This Date In Royals History–1977 Edition: October 6

The Yankees evened up the ALCS behind Ron Guidry’s three-hitter, adding a three-run sixth inning on their way to a 6-2 win in Game Two.

Guidry only allowed a double and two singles, although he did also issue three walks. The rookie left-hander, just 22 years old, struck out seven as he pitched a complete game in his postseason debut.

Despite that, the Royals scored first, pushing across a run in the third inning. Darrell Porter led off with a walk, and Frank White singled, moving Porter to third. Freddie Patek hit a sacrifice fly for a 1-0 lead. But White was thrown out trying to steal second, and Hal McRae struck out to end the inning.

Royals starter Andy Hassler held New York to one hit through the first four innings, but Cliff Johnson homered with one out in the fifth to tie the game. With two outs, Willie Randolph singled. Hassler balked, moving Randolph to second, and Bucky Dent singled to put the Yankees in front, 2-1.

The top of the sixth was marked by a controversy that underscored the disdain these two teams had for each other. With one out, Patek doubled, and McRae drew a walk. George Brett hit a grounder to third. Graig Nettles made the throw to second baseman Randolph, who had no time to react as McRae barreled into him. As the two untangled, Patek raced home with the tying run. The Yankees and manager Billy Martin argued vehemently for an interference call, but the play stood. This followed McRae stealing second in the first inning, with shortstop Dent picking up a hard-luck error when McRae chopped him on the arm and knocked the ball out of his glove.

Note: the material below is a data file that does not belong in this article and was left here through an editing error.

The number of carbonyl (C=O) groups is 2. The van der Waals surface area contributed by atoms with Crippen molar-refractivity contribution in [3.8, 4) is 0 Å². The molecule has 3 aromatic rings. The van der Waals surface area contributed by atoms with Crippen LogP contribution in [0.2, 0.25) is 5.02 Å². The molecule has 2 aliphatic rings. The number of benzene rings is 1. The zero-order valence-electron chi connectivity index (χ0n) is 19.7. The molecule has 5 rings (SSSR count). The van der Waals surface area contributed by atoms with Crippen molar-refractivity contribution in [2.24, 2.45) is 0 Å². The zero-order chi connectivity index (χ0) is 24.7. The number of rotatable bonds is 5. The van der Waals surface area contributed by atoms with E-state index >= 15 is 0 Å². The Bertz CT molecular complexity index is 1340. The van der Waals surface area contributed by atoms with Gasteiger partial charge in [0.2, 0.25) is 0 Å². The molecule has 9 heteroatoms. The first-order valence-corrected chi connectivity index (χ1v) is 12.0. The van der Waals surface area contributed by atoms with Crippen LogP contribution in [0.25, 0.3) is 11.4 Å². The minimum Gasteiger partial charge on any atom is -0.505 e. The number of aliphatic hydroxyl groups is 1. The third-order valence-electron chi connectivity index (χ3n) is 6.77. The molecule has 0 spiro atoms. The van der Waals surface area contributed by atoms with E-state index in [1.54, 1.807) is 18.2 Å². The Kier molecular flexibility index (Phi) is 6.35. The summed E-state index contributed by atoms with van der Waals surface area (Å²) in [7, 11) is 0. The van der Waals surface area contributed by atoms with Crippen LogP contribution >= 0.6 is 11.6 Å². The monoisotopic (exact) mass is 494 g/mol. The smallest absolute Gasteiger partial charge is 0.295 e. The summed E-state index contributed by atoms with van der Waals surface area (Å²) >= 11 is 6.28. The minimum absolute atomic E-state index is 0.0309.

“I took the throw from Nettles and jumped back from the bag,” Randolph said. “The next thing I knew he was on the ground and the ball was loose and when I tried to get the ball I was restricted from moving. I’m not accusing him of trying to hurt me but the play was over and he was out. It wasn’t even a rolling body block, just a low block. You see hard slides and uncalled-for slides and that wasn’t called for. He did it to me early last year and I hurt my wrist. I definitely would have said something to him but he was gone. I’ve got to protect myself and next time I’ll throw it right between his eyes.”

McRae shrugged it off, saying, “I’ve got three feet on each side of the base when I slide if he’s close to the base. If you’re going to knock him down, you’ve got to step up into him. If you slide, he just jumps over you. I’m not trying to hurt him, but I’m not trying to make it easy for him. I’m competitive. I used to do this in the National League when I played there. I want to win and that’s all there is to it.”

The Yankees credited the incident with getting them fired up, but Hassler retired two of the first three hitters in the sixth before Mark Littell replaced him. Lou Piniella greeted Littell with a single, advancing Thurman Munson to third. Johnson doubled to break the tie, and the Royals intentionally walked Chris Chambliss to load the bases. The strategy looked like it had paid off when Randolph hit a grounder to third, but the ball went right between Brett’s legs and into left field, allowing two runs to score.

New York added a run in the eighth when Reggie Jackson led off with a single, then stole second. He moved up to third on a fly ball and scored on Randolph’s single. Guidry didn’t need the extra support, though, as he worked around Brett’s one-out single in the ninth to end the game and tie the series at one game apiece.

The two teams then had to fly back to Kansas City, as the series had no off-days in the schedule. There was a threat of rain in the forecast for Friday night, so it was not a sure thing Game Three would be played as scheduled.

Box score and play-by-play:

1977 baseball news: Unlike the ALCS, the NLCS did have a travel day. Los Angeles and Philadelphia were headed to the East Coast for the final three games of their series, which was tied at 1-1 also.

Today’s birthdays: Jerry Grote (1942), Jay Baller (1960), Ed Pierce (1968), Nick Pratto (1998)

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